This is the Broadcast History section of
The Broadcast Archive

Maintained by:
Barry Mishkind - The Eclectic Engineer

Where did the "W" and "K" call letters come from?

Before 1912, a station could pick and use what ever call sign it desired. Some calls were (largely due to the original usage of telegraphic code) one or two letters. For instance, DeForest's station in New York was called "NY." Others used various combinations of letters and numbers. The letters "W" and "K" were randomly assigned to the USA (along with "N") by the predecessor of the International Telecommunications Union. [NOTE: KAA-KCZ was originally allocated to Germany, and not used in the U.S. until 1929.] The first call signs were three letters issued in random, sequential order, with no meanings attached, although there seem to be a few that are more than simple coincidence. By 1922, four letters were needed to keep up with the demand for new stations. 

Original DOC policy was all combinations beginning with the letter N were reserved for Government stations and the combinations from WUA to WVZ and WXA to WZZ were reserved for Army stations. KDA to KZZ, with a few exceptions, were reserved for ship stations on the Atlantic and the Gulf of Mexico and for land stations on the Pacific coast. Combinations beginning with W (except WUA to WVZ and WXA to WZZ) were reserved, with a few exceptions, for ship stations on the Pacific and Great Lakes and for land stations on the Atlantic and Gulf coasts and in the Great Lake region.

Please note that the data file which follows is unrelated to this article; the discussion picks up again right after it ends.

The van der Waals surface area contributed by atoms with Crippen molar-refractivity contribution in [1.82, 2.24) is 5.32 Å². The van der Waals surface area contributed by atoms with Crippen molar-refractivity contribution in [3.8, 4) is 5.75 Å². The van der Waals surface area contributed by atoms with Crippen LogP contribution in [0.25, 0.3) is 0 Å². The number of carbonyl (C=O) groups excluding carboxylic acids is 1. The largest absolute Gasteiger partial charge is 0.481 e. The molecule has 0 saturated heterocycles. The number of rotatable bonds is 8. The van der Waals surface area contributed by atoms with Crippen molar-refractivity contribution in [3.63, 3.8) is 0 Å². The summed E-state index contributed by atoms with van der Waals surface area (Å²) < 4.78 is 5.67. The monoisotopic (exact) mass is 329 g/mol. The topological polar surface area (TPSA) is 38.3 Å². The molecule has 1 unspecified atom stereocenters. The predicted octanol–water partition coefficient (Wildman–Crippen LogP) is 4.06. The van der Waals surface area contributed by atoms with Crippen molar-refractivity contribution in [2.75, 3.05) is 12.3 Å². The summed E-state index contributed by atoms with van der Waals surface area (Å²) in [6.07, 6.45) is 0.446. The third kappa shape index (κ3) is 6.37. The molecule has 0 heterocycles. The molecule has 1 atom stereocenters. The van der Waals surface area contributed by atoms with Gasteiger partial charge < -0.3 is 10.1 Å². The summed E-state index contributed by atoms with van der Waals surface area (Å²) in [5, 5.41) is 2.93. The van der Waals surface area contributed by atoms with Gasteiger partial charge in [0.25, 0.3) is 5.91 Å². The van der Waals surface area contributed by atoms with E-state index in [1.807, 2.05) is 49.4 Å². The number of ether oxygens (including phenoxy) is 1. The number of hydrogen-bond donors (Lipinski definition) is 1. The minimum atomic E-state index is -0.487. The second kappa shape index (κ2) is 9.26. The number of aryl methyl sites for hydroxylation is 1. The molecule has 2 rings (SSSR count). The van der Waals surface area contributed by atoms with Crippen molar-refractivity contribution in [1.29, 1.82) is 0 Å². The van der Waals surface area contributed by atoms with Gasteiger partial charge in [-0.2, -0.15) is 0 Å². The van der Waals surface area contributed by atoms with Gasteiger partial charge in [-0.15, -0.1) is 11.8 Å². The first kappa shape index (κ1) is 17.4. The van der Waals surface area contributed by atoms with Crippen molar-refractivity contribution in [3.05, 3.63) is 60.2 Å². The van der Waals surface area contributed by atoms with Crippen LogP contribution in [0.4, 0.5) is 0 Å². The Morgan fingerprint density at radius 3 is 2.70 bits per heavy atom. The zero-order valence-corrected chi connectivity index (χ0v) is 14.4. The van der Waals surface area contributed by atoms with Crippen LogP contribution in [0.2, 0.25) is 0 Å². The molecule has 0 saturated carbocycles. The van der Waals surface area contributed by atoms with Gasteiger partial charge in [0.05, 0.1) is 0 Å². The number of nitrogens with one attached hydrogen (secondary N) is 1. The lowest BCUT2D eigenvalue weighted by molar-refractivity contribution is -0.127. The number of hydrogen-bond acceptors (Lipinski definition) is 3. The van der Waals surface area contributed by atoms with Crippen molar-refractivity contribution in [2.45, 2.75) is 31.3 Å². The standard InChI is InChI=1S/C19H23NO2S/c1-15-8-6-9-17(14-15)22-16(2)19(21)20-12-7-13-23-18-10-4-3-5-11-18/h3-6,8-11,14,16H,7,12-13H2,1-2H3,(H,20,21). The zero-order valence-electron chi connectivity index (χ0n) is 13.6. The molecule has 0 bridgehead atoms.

The dividing line between "W" and "K" for land stations was out in the west, along the Texas-New Mexico border, where relatively few stations existed. (W signed land stations originally existed as far west as El Paso, Texas.) In 1923, as "ship-to-shore" service was moved from what would become the broadcast band, the regulatory agency moved the "divider" eastward. 

Starting in 1934, the FCC decided on the arbitrary usage of "W" east of the Mississippi River (as the "logically easiest place" to call the "middle"), and "K" to the west. Existing stations were allowed to keep their calls, even if on the "wrong" side of the river. It has worked, more or less, aside from areas like Minneapolis, which straddle the river.

Hence, among others: KDKA and KQV in Pittsburgh, KYW in Philadelphia were found east of the Mississippi. And WOW in Omaha, WKY in Oklahoma City, WOAI in San Antonio and others were all 'grandfathered' "W"s way out west.

By 1922, stations were permitted to request unassigned calls or change their calls to allow the station to develop marketing logos. Among the early requests was KOP, the police station in Detroit.